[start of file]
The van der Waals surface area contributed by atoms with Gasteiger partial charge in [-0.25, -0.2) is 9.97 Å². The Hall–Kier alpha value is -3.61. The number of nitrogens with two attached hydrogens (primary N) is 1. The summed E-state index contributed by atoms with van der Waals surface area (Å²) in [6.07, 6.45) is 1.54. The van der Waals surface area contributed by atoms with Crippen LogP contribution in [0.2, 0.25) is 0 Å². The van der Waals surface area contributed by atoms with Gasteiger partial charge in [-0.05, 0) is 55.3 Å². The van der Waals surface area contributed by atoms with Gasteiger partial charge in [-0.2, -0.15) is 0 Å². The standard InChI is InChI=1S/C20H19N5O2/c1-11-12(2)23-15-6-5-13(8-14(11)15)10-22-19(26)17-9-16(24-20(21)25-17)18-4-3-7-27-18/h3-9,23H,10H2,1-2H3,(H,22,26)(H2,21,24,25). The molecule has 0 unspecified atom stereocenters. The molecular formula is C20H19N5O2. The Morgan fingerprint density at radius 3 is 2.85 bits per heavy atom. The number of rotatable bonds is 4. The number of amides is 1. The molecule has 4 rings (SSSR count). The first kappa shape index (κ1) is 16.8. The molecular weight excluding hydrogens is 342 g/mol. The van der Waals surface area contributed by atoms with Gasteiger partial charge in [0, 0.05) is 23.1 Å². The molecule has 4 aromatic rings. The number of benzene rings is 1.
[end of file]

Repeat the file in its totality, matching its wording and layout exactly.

The van der Waals surface area contributed by atoms with Gasteiger partial charge in [-0.25, -0.2) is 9.97 Å². The Hall–Kier alpha value is -3.61. The number of nitrogens with two attached hydrogens (primary N) is 1. The summed E-state index contributed by atoms with van der Waals surface area (Å²) in [6.07, 6.45) is 1.54. The van der Waals surface area contributed by atoms with Crippen LogP contribution in [0.2, 0.25) is 0 Å². The van der Waals surface area contributed by atoms with Gasteiger partial charge in [-0.05, 0) is 55.3 Å². The van der Waals surface area contributed by atoms with Gasteiger partial charge in [-0.2, -0.15) is 0 Å². The standard InChI is InChI=1S/C20H19N5O2/c1-11-12(2)23-15-6-5-13(8-14(11)15)10-22-19(26)17-9-16(24-20(21)25-17)18-4-3-7-27-18/h3-9,23H,10H2,1-2H3,(H,22,26)(H2,21,24,25). The molecule has 0 unspecified atom stereocenters. The molecular formula is C20H19N5O2. The Morgan fingerprint density at radius 3 is 2.85 bits per heavy atom. The number of rotatable bonds is 4. The number of amides is 1. The molecule has 4 rings (SSSR count). The first kappa shape index (κ1) is 16.8. The molecular weight excluding hydrogens is 342 g/mol. The van der Waals surface area contributed by atoms with Gasteiger partial charge in [0, 0.05) is 23.1 Å². The molecule has 4 aromatic rings. The number of benzene rings is 1.